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Painting the “Cow Kids”


By Nancy Brannon, Ph.D.

You never know what interest a photo published in the Mid-South Horse Review might spark in readers. Artist Nancy McEnaney of Oakland, Tenn. saw Gary Cox’s photo of the young cowboy at the Tennessee Youth Rodeo in our September 2021 issue and was inspired to paint him. She contacted the Mid-South Horse Review and Gary Cox and got that permission. And so the painting was completed in just a few days, much to the delight of the young cowboy’s parents who bought the painting. McEnaney specializes in western and animal art, and this is one in a series of young “Cow Kids” she is painting.

Nancy likely “inherited” her artistic talent from her forebears. “My mother and her brothers were all very artistic, but never pursued any type of artistic careers. I had an uncle who could paint anything. My uncles were artistic in other ways, too; they were carpenters and could create beautiful cabinets, etc.” She has a couple of portraits her mother did in colored pencil: one of a cowboy done in 1935 and another of a cowgirl cone in 1937. “All members of that side of my family were artistic,” she said. Her sister has artistic talent, too, and puts hers into creating stained glass works.

Nancy was interested in painting a series of “Cow Kids” since she has a background in trick riding in rodeo. But the real rodeo talent in her family is her husband Bill, who rodeoed from age 14, joined the PRCA in 1957, and didn’t stop the rodeo circuit until he was “pushing 70,” Nancy said. Bill taught Nancy how to trick ride and she traveled to rodeos trick riding with him.

“Rodeo life requires fearless nature” was the title of a 2010 article in the Review Atlas, describing “Rodeo Clown Bill McEnaney, who was a participant before he became a clown. He’s 70 and has been to eight countries, performing in Madison Square Garden and at the Montreal World’s Fair.”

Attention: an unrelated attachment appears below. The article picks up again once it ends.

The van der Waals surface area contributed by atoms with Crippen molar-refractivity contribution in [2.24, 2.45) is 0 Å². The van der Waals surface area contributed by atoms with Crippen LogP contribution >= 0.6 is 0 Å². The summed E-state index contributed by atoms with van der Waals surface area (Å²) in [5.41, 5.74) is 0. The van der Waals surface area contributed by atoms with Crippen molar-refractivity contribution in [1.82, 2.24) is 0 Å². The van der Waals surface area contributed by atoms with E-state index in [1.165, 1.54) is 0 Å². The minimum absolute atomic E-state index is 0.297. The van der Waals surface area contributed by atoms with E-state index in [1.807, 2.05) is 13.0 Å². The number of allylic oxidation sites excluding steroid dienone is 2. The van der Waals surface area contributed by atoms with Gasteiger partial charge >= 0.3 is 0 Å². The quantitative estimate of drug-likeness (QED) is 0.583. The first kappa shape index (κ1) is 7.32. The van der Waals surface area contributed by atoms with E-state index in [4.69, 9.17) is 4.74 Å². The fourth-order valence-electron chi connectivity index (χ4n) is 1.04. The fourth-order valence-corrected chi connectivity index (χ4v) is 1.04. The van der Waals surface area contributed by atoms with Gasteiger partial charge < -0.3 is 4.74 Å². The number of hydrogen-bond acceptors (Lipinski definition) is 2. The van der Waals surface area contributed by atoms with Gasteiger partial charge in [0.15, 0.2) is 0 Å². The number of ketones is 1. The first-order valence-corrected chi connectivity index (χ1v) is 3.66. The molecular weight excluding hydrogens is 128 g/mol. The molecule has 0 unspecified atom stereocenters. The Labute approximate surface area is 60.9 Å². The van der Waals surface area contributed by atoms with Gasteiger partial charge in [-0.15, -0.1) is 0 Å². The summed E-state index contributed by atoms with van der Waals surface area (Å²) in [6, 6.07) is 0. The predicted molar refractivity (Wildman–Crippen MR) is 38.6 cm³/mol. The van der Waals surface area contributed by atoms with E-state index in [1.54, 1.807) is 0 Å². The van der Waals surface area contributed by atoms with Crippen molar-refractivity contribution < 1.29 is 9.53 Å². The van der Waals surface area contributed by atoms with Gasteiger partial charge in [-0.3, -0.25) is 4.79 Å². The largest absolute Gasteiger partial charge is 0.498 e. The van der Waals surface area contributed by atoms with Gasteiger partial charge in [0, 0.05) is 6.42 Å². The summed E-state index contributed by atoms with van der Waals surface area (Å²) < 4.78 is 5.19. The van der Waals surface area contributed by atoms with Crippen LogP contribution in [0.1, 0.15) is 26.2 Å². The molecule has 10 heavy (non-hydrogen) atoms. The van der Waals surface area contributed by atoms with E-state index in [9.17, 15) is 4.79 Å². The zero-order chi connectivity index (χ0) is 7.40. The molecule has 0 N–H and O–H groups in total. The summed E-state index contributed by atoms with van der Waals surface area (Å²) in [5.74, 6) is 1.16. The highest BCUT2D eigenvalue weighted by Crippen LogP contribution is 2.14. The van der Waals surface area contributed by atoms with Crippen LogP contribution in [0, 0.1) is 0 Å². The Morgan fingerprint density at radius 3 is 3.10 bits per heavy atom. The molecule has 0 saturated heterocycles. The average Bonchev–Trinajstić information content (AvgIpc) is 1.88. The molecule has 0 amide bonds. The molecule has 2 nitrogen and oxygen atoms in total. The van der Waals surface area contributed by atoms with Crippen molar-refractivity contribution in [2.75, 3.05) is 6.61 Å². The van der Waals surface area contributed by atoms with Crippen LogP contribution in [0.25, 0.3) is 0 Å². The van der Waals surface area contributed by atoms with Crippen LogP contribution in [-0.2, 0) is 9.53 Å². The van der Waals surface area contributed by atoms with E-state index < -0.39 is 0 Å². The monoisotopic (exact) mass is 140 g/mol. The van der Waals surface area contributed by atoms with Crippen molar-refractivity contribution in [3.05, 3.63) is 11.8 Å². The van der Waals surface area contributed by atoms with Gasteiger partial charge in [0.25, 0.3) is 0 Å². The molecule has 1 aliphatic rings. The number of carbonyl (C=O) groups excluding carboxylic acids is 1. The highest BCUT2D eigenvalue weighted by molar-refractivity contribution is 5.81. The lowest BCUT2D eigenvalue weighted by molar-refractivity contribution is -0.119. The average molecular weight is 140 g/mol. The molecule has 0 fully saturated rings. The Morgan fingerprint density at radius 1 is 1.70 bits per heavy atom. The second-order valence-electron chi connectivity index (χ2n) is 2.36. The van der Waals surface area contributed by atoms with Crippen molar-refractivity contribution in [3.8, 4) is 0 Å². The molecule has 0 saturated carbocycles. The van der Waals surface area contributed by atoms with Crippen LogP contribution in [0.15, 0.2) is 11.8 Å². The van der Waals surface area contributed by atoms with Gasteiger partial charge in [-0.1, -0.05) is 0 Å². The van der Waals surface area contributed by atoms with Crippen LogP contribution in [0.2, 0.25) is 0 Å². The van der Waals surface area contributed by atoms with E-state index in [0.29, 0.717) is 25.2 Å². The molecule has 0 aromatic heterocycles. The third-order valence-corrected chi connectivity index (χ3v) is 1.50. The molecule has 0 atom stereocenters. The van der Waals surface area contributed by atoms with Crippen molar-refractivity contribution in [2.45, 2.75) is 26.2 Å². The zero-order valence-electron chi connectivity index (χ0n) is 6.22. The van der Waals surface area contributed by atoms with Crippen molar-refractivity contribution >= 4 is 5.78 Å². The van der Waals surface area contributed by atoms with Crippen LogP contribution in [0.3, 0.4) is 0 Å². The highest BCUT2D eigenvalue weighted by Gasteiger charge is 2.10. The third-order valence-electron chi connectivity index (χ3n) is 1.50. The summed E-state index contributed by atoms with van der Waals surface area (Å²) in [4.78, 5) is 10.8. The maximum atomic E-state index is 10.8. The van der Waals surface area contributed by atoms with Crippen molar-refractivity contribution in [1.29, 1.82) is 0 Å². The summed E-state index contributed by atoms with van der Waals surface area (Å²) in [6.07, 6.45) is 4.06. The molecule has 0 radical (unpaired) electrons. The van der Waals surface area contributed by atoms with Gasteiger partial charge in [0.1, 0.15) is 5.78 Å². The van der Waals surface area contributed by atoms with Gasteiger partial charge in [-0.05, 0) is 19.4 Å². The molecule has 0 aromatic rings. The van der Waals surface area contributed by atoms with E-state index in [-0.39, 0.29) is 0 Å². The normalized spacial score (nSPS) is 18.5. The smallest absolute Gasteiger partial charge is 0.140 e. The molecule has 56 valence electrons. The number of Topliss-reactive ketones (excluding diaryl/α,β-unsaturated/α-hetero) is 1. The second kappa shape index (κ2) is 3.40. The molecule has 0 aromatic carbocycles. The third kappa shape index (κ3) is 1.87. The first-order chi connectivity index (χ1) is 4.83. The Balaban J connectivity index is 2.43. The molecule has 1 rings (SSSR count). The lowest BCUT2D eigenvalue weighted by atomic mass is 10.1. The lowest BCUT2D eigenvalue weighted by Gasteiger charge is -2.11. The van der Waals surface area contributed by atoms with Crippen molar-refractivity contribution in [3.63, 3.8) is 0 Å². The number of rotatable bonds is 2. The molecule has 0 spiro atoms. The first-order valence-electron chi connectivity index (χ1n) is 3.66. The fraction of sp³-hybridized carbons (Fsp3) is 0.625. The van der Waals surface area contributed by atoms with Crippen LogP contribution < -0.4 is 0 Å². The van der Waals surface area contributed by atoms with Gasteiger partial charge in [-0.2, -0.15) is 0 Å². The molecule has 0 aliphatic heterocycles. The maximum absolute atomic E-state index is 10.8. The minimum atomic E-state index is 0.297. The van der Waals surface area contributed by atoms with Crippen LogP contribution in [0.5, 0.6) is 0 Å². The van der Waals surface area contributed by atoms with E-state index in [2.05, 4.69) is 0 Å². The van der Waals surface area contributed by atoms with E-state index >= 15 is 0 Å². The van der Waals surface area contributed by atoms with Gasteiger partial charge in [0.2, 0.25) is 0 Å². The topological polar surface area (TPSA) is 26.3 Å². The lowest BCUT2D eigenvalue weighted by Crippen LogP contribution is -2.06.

American Cowboy magazine published an article about McEnaney’s career in their Sep. – Oct. 1997 issue titled, “Man in the can is a team player.” Author Fred Sedahl wrote: He was first “one of the best trick and fancy riders – and trick roper – in the business, and then spent the remainder of his rodeo career as one of the top barrel clowns in rodeo.” Early in his life, Bill and his sister JoAnn learned trick riding from Miss White. And by age 14, with his sister at age 16, the teens were traveling to rodeos performing as the Shamrock Kids. He later traveled on his own, performing his trick riding act at rodeos all over the country.

“Then a career change came in 1977 at a rodeo in Asheville, NC, when Lecile Harris’ rodeo clown had been badly burned in an accident and Lecile, lead bull fighter, needed a replacement quickly. Lecile asked, ‘Bill do you remember telling me some time ago that you’d like to put on makeup and get in the barrel,’ McEnaney recalled. McEnaney answered yes and Lecile said, ‘Well, tonight’s the night.’ And that was the beginning of his career as a barrel man, teaming with Lecile Harris.”